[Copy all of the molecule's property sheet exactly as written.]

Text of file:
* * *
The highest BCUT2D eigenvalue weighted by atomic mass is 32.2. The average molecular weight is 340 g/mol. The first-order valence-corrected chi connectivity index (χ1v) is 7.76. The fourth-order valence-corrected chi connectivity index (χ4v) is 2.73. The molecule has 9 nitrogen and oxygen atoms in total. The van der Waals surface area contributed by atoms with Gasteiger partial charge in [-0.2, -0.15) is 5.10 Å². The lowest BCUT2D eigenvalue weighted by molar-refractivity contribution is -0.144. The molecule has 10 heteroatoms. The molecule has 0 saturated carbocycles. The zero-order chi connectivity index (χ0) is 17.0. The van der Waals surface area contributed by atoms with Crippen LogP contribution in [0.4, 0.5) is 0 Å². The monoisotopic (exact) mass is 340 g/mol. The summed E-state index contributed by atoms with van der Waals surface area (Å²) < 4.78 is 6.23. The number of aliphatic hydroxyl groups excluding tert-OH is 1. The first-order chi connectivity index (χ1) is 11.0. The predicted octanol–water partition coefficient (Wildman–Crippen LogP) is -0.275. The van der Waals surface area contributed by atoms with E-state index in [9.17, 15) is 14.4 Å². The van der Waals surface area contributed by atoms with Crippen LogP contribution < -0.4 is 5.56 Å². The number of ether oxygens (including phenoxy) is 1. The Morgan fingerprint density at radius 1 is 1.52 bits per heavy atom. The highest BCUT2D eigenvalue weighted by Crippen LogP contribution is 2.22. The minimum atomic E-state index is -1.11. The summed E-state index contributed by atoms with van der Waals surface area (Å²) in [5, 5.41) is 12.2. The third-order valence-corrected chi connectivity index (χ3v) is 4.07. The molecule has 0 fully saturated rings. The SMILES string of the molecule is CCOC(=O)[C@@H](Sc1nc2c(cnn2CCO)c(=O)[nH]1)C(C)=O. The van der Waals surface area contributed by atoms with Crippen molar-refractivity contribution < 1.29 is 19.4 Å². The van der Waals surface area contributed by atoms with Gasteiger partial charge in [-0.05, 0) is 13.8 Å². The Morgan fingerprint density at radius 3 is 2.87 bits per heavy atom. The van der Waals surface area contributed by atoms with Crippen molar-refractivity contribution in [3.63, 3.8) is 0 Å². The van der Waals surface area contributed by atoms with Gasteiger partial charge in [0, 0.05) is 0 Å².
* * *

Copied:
The highest BCUT2D eigenvalue weighted by atomic mass is 32.2. The average molecular weight is 340 g/mol. The first-order valence-corrected chi connectivity index (χ1v) is 7.76. The fourth-order valence-corrected chi connectivity index (χ4v) is 2.73. The molecule has 9 nitrogen and oxygen atoms in total. The van der Waals surface area contributed by atoms with Gasteiger partial charge in [-0.2, -0.15) is 5.10 Å². The lowest BCUT2D eigenvalue weighted by molar-refractivity contribution is -0.144. The molecule has 10 heteroatoms. The molecule has 0 saturated carbocycles. The zero-order chi connectivity index (χ0) is 17.0. The van der Waals surface area contributed by atoms with Crippen LogP contribution in [0.4, 0.5) is 0 Å². The monoisotopic (exact) mass is 340 g/mol. The summed E-state index contributed by atoms with van der Waals surface area (Å²) < 4.78 is 6.23. The number of aliphatic hydroxyl groups excluding tert-OH is 1. The first-order chi connectivity index (χ1) is 11.0. The predicted octanol–water partition coefficient (Wildman–Crippen LogP) is -0.275. The van der Waals surface area contributed by atoms with E-state index in [9.17, 15) is 14.4 Å². The van der Waals surface area contributed by atoms with Crippen LogP contribution < -0.4 is 5.56 Å². The number of ether oxygens (including phenoxy) is 1. The Morgan fingerprint density at radius 1 is 1.52 bits per heavy atom. The highest BCUT2D eigenvalue weighted by Crippen LogP contribution is 2.22. The minimum atomic E-state index is -1.11. The summed E-state index contributed by atoms with van der Waals surface area (Å²) in [5, 5.41) is 12.2. The third-order valence-corrected chi connectivity index (χ3v) is 4.07. The molecule has 0 fully saturated rings. The SMILES string of the molecule is CCOC(=O)[C@@H](Sc1nc2c(cnn2CCO)c(=O)[nH]1)C(C)=O. The van der Waals surface area contributed by atoms with Crippen molar-refractivity contribution < 1.29 is 19.4 Å². The van der Waals surface area contributed by atoms with Gasteiger partial charge in [-0.05, 0) is 13.8 Å². The Morgan fingerprint density at radius 3 is 2.87 bits per heavy atom. The van der Waals surface area contributed by atoms with Crippen molar-refractivity contribution in [3.63, 3.8) is 0 Å². The van der Waals surface area contributed by atoms with Gasteiger partial charge in [0, 0.05) is 0 Å².